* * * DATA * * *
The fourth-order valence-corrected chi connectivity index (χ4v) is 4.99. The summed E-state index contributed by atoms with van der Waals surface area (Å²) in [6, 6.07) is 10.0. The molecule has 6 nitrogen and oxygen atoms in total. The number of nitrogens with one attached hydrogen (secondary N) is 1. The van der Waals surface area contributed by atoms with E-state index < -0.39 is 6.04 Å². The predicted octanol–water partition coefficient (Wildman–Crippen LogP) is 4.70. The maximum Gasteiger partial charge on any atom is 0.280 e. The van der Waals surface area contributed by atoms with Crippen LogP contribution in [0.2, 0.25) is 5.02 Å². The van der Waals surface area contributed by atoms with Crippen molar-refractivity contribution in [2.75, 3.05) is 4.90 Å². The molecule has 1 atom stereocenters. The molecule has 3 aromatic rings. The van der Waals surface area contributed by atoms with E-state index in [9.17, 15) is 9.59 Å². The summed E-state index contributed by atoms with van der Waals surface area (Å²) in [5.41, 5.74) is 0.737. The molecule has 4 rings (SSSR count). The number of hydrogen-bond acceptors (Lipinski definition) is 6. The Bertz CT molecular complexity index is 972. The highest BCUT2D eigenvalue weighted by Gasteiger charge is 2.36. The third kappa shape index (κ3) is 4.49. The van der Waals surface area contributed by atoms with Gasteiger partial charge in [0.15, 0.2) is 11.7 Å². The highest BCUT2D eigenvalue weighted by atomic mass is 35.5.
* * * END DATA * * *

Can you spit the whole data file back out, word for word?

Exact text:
The fourth-order valence-corrected chi connectivity index (χ4v) is 4.99. The summed E-state index contributed by atoms with van der Waals surface area (Å²) in [6, 6.07) is 10.0. The molecule has 6 nitrogen and oxygen atoms in total. The number of nitrogens with one attached hydrogen (secondary N) is 1. The van der Waals surface area contributed by atoms with E-state index < -0.39 is 6.04 Å². The predicted octanol–water partition coefficient (Wildman–Crippen LogP) is 4.70. The maximum Gasteiger partial charge on any atom is 0.280 e. The van der Waals surface area contributed by atoms with Crippen LogP contribution in [0.2, 0.25) is 5.02 Å². The van der Waals surface area contributed by atoms with Crippen molar-refractivity contribution in [2.75, 3.05) is 4.90 Å². The molecule has 1 atom stereocenters. The molecule has 3 aromatic rings. The van der Waals surface area contributed by atoms with E-state index in [9.17, 15) is 9.59 Å². The summed E-state index contributed by atoms with van der Waals surface area (Å²) in [5.41, 5.74) is 0.737. The molecule has 4 rings (SSSR count). The number of hydrogen-bond acceptors (Lipinski definition) is 6. The Bertz CT molecular complexity index is 972. The highest BCUT2D eigenvalue weighted by Gasteiger charge is 2.36. The third kappa shape index (κ3) is 4.49. The van der Waals surface area contributed by atoms with Gasteiger partial charge in [0.15, 0.2) is 11.7 Å². The highest BCUT2D eigenvalue weighted by atomic mass is 35.5.